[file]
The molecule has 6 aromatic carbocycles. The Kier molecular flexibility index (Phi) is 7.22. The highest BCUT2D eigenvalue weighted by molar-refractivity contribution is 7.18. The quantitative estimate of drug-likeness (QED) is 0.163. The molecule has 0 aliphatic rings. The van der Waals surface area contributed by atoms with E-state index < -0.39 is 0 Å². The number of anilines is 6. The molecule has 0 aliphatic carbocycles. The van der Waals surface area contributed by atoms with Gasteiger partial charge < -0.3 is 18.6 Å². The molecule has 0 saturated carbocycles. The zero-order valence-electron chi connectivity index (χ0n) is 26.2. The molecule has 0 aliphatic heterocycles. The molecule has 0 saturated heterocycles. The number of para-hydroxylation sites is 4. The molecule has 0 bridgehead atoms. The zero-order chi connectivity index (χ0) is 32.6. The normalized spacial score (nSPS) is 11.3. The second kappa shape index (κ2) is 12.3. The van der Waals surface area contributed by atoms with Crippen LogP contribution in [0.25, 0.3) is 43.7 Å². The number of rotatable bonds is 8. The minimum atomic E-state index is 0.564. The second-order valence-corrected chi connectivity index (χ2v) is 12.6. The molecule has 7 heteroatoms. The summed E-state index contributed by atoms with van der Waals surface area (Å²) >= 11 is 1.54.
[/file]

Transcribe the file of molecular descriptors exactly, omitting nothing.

The molecule has 6 aromatic carbocycles. The Kier molecular flexibility index (Phi) is 7.22. The highest BCUT2D eigenvalue weighted by molar-refractivity contribution is 7.18. The quantitative estimate of drug-likeness (QED) is 0.163. The molecule has 0 aliphatic rings. The van der Waals surface area contributed by atoms with E-state index < -0.39 is 0 Å². The number of anilines is 6. The molecule has 0 aliphatic carbocycles. The van der Waals surface area contributed by atoms with Gasteiger partial charge < -0.3 is 18.6 Å². The molecule has 0 saturated carbocycles. The zero-order valence-electron chi connectivity index (χ0n) is 26.2. The molecule has 0 aliphatic heterocycles. The molecule has 0 saturated heterocycles. The number of para-hydroxylation sites is 4. The molecule has 0 bridgehead atoms. The zero-order chi connectivity index (χ0) is 32.6. The normalized spacial score (nSPS) is 11.3. The second kappa shape index (κ2) is 12.3. The van der Waals surface area contributed by atoms with Crippen LogP contribution in [0.25, 0.3) is 43.7 Å². The number of rotatable bonds is 8. The minimum atomic E-state index is 0.564. The second-order valence-corrected chi connectivity index (χ2v) is 12.6. The molecule has 7 heteroatoms. The summed E-state index contributed by atoms with van der Waals surface area (Å²) >= 11 is 1.54.